Earlier this month, Cisco’s cannily constructed marketing phraseology ignited a fire in my corner of the Internet. Dozens of friends and loved ones linked to “Cisco wires ‘city in a box’ for fast-growing Asia.”
Everything about the marketing of New Songdo City feels like a crazy Paleo-Future-esque throwback to the 1950s with updated stock photography. Gale International’s Google search result tagline is, no joke, “Building Tomorrow’s Communities Today”.
The very idea of a city in a box seems to have been ported whole cloth from an era of TV dinners, robot helpers, inflatable furniture, and convenience at the touch of a button. It denies a need for contextual development, or responses to local conditions. This is the machines for living and the mass manufactured utopian nightmare that we are meant to have left behind.
The city itself is explicitly a generic anyplace.
Songdo IBD boasts the wide boulevards of Paris, a 100-acre Central Park reminiscent of New York City, a system of pocket parks similar to those in Savannah, a modern canal system inspired by Venice and convention center architecture redolent of the famed Sydney Opera House.
Songdo IBD A Master Plan Inspired by the World
It feels like the only place that isn’t mentioned is the country that the city will call home — South Korea.
It’s a project reminiscent of EA’s Spore, a game which culminates in you choosing a ‘civilization architecture’ and then then flying around the universe launching seed colonies that all grow up to look the same (local conditions are only respected in that if you build the city underwater or in a poisonous atmosphere, a dome covers the works).
It’s the architecture of glossy globalism, the glittering light side of Baudrillard’s patio. It’s the consistent dream of every major franchise and perfectly appropriate to the bland abstracted face of international business. It’s BLDGBLOG’s Thirteeth Room re-conceived on a massive scale.
You can picture a William Gibson or Douglas Coupland novel; the overstressed, underslept protagonist proceeds in a haze from city to city, complaining about how all airports and hotels look the same only to find themselves in an entire city that looks the same. Have they gone mad? They’ve never been here before, they’re certain of this. But they have been. They know every street corner, every by-way. They can direct the cab driver better than the GPS.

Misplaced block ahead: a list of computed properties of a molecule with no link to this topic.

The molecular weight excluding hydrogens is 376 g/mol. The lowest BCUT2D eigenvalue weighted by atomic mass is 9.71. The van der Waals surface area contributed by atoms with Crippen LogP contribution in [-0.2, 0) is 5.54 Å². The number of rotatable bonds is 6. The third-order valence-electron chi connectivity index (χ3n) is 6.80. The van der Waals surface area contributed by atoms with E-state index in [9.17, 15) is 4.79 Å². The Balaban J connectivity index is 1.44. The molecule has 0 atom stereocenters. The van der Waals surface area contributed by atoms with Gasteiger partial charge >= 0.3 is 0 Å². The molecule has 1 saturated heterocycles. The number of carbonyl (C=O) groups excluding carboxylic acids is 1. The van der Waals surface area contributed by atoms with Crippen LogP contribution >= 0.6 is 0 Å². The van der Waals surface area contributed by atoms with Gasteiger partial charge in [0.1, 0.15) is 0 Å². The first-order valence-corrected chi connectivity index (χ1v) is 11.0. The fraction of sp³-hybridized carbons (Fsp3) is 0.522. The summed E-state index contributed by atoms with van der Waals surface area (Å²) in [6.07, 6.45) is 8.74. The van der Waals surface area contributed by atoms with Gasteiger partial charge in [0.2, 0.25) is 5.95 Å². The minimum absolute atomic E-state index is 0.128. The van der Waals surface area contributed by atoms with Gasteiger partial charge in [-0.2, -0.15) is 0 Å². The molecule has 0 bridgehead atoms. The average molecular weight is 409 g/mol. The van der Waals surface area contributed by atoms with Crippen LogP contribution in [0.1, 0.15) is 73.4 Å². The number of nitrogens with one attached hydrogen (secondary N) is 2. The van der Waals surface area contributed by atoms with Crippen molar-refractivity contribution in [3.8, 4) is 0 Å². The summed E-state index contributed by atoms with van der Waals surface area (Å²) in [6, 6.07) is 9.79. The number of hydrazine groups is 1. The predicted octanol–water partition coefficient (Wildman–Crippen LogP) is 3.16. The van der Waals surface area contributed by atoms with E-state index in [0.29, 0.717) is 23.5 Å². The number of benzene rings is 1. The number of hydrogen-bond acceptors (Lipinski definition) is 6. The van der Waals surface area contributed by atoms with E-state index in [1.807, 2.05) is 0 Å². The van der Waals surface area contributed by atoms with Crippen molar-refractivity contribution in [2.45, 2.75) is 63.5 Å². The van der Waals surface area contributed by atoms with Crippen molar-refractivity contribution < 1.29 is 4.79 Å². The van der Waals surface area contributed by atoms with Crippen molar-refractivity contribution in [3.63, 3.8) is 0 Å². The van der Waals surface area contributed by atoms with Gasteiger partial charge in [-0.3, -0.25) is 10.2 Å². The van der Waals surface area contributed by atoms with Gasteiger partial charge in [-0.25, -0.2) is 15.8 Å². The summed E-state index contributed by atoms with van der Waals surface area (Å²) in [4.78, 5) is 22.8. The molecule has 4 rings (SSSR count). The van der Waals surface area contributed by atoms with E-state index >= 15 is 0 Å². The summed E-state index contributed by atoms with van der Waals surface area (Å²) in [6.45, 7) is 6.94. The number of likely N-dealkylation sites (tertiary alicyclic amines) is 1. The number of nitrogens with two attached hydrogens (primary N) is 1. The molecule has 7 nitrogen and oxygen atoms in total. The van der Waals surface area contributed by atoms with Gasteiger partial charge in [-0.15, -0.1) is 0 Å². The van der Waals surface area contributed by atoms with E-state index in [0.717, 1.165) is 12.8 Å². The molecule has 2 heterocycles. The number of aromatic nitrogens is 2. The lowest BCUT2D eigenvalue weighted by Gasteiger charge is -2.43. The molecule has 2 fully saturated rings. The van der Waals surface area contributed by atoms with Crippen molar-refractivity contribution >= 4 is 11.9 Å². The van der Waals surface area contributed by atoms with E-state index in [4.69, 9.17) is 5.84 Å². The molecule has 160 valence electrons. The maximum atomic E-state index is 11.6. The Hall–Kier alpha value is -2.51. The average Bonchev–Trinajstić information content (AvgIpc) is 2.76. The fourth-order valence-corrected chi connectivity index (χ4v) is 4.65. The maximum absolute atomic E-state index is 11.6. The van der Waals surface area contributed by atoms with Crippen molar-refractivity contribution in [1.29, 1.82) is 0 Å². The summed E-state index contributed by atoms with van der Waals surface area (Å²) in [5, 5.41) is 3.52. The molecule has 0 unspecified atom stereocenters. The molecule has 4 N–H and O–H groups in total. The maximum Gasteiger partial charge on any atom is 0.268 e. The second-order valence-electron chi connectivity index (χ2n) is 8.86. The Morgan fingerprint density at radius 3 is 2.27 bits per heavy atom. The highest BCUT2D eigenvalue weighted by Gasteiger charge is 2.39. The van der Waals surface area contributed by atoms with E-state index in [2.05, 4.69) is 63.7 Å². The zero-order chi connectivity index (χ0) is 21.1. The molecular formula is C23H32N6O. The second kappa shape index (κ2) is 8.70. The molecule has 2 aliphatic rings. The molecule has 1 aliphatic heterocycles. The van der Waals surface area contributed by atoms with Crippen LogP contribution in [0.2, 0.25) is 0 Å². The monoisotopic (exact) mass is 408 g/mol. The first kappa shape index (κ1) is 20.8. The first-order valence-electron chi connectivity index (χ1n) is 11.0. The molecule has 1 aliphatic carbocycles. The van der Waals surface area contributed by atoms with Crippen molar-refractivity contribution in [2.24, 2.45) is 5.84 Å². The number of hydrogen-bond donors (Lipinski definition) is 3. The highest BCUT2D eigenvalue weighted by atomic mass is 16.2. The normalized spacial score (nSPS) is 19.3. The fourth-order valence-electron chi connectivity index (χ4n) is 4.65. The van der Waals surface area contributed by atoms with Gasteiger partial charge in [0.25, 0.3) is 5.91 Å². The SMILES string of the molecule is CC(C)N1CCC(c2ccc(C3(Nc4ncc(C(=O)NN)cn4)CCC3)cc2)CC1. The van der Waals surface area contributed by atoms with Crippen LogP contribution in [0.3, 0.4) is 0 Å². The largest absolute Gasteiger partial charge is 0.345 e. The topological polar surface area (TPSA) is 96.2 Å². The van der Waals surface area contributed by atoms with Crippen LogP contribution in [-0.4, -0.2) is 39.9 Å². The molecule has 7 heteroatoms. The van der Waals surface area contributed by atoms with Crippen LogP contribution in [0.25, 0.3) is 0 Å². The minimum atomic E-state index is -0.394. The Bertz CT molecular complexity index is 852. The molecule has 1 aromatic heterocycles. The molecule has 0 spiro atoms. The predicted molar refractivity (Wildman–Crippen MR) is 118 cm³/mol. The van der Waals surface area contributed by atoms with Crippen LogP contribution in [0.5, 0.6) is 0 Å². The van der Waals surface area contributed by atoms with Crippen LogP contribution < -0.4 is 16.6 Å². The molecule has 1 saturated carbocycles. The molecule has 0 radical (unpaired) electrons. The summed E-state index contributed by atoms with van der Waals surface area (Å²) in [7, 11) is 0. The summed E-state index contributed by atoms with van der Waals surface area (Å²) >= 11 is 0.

What about a globe-hopping sci-fi detective novel? A case sends our hero across borders. He’s ostensibly on unfamiliar ground but he knows where the dive bar where someone very much like his regular contact will be. He can find the right chop shops and has a pretty good idea of where the dealers will be, which neighbourhood will have the right kind of corrupt cops.
The effect, useful at first, becomes maddening. Identity begins to shift and blur. He knows passwords for underworld watering holes he’s never been to. He can’t remember if the dame he’s seeing now is the same as one who hired him in the first place.
In an airport lobby, he meets someone very like himself who claims he’s investigating a crime with details that eerily match our hero’s. Is it the work of a serial killer? A copycat? They pool resources.
His GPS starts going on the fritz, and it keeps showing him in different countries. He gets into scrapes, he’s beaten to unconsciousness and when he wakes up he’s not sure what continent he’s on anymore. He stumbles through the tourist district asking if anyone can tell him. No one seems to know or care.
In a hotel he’s sure he’s been to before with staff who don’t recognize him, he confronts his partner. Who is he anyway? How does he know so much about the murders? A strange coincidence that they should just meet. His partner shows him a newspaper, another murder in another city, very much like theirs but ten years before. The first city, the pilot program. It was all hushed up.